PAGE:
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Afire

by Glenn Erickson Feb 20, 2024

Aka Roter Himmel.  Christian Petzold’s movie wields a big impact on a deceptively modest scale. The problems of a young man sharing a summer house form a self-contained meditation on How To Live. Thomas Schubert’s Leon is an insufferable jerk who can’t understand why he feels so alienated from others. One of his tolerant housemates is Nadja (Paula Beer), the kind of bright, positively-oriented person who can change one’s life … if one isn’t so stubbornly self-obsessed. Trouble is coming, in a fiery form. Can Leon be redeemed?  This one grabbed us and didn’t let go.


Afire
Blu-ray
Janus Contemporaries
2023 / Color / 1:85 widescreen / 102 min. / Roter Himmel / Street Date February 20, 2024 / Available from Criterion.com / 39.95
Starring: Thomas Schubert, Paula Beer, Langston Uibel, Enno Trebs, Jennipher Antoni, Esther Esche.
Cinematography: Hans Fromm
Production Designer: Klaus-Dieter Gruber
Art Director: Petra Ringleb
Costume Design: Katharina Ost
Film Editor: Bettina Böhler
Produced by Anton Kaiser, Florian Koerner von Gustorf, Michael Weber
Written and Directed by
Christian Petzold

The first woman we see in Afire immediately hops on a bicycle, as did the star of Christian Petzold’s Barbara, a favorite that hooked us on the German director’s work. But his movie couldn’t be more different. Now we really need to backtrack and find Petzold’s 2018 picture Transit.

Both Barbara and Petzold’s Phoenix are heavily plotted thrillers and attached to specific historical situations. Afire is more like an Eric Rohmer picture –it begins as a casual character study and tightens into an involving drama of personal relations. The original German title Roter Himmel means ‘Red Sky’ with the added implication that a storm is coming. Petzold’s show doesn’t drop mechanical hints that something terrible is going to happen — yet we become very concerned for these young Germans.

In place of characters in extraordinary circumstances, Afire features a fairly ordinary person with social misalignment issues, who poisons his personal interactions with a negative attitude. In his featurette interview, director Petzold explains that this leading character is partly autobiographical. Events build to a dramatic crisis, yet the movie sticks with its insightful, positive character study.

 

We analyze older movies in detail, but as Afire is new we’ll try this without major spoilers.

A trip to the Baltic seashore soon turns sour for Leon (Thomas Schubert), a young author convinced that his second book is no good. Leon is the guest of Felix (Langston Uibel), who has a summer house. After Felix’s car breaks down, they must hike for an hour carrying their luggage. Then they discover that Felix’s mother also gave a young woman permission to use the house. Nadja (Paula Beer) doesn’t show herself for a whole day, but her unseen nighttime lovemaking keeps Leon awake.

The house-sharing arrangement could be pleasant, but Leon’s sour attitude colors everything. Unlike the easygoing Felix, Leon reacts negatively to Nadja’s pleasantries. He resents her apparent boyfriend Devid (Enno Trebs), a lifeguard. Leon turns down opportunities to socialize insisting that he must attend to his unfinished book. His publisher Helmut (Matthias Brandt of Babylon Berlin) has arranged to come out for an important discussion, which adds to Leon’s anxiety.

 

Hovering in the background is the threat of a wildfire in the district. The nearby resort town is under a caution alert, and some roads are rumored to have been cut off. The town’s car services are too tied up to retrieve Felix’s car.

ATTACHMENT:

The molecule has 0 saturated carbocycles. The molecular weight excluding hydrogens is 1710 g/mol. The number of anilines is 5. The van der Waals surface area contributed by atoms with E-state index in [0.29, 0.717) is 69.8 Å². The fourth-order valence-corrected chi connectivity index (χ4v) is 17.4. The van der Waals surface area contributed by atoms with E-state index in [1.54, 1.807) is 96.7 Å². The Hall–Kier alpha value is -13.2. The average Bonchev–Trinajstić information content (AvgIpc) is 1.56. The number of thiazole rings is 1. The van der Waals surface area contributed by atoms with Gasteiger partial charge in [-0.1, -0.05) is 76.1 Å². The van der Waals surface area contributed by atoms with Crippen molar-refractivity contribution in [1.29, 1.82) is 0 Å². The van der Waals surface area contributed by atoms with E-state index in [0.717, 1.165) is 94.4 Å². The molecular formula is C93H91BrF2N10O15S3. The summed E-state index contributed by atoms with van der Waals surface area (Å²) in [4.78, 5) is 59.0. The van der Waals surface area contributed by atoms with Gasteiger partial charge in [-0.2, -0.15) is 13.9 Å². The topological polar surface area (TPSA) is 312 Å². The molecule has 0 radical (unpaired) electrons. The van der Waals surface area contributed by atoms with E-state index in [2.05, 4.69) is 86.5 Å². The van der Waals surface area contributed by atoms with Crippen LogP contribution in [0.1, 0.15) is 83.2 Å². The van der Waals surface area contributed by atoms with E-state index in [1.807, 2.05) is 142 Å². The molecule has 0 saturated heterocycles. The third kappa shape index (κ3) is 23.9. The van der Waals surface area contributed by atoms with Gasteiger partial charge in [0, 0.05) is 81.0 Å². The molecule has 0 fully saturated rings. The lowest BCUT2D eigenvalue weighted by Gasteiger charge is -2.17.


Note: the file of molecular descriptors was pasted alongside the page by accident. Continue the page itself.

It’s unusual for a movie to focus on such an insufferable main character. The unhappy Leon expects everyone else to share his misery. His housemates are outgoing and positive. Devid is a joker, Felix wins over all with his friendly nature, and Nadja turns out to be a radiant gem. All try to include Leon in their activities.

Leon unfortunately considers all of them his enemy. He excuses himself from swimming in a way that implies that the invite is a thoughtless affront. Leon is attracted to Nadja, but he’s boorish with her as well, as if her openly bright and cheerful manner were some kind of ruse. Nadja is one of those optimists determined to bring out the good in those around her. Leon pushes her patience to the limit. He’s too caught up in himself to appreciate anyone. Nadja even asks Leon if he wants to go for a midnight walk. But his grudge against all is too great — he’d rather stew in resentment than connect with anybody.

 

An ‘ingrown ego,’ or Striving Hard to Fail.

We all know somebody like Leon, or (ulp) we may recognize some of him in our own moods. Leon has legitimate worries. He’s an ambitious creative person, and he assume that he has some potential because his publisher believes in him enough to take a car trip to visit in person. but Leon’s insecurity brings out an offensive, self-defeating personality. His default reaction is to lash out at those around him for not placing his hidden needs first on their list of priorities.

Leon’s not stupid, just misaligned. He berates himself for returning Nadja’s honest solicitude with veiled hostility. He doesn’t let his housemates know what he needs for Helmut’s visit, and then becomes furious when his housemates greet and entertain the interesting publisher, ‘ruining’ Leon’s crucial meet-up.

Leon also can’t handle the fact that, among these open-minded moderns, anybody can sleep with anybody if they so choose. Nadja’s bedmates are her own business, but Leon behaves as if some sort of a personal rejection is involved. When an additional relationship surfaces, Leon is confused even further.

 

Leon’s self-absorption blinds him to the riches of other people. He thoughtlessly alienates a hotel manager and a store cashier. Helmut is present for only a few hours, but his interest in his new acquaintences could be the beginning of strong relationships. Leon is shocked to discover that his first impression of Nadja is completely wrong, and based on his own prejudices. He reacts by accusing Nadja of purposely undermining him. He’s an emotional wreck.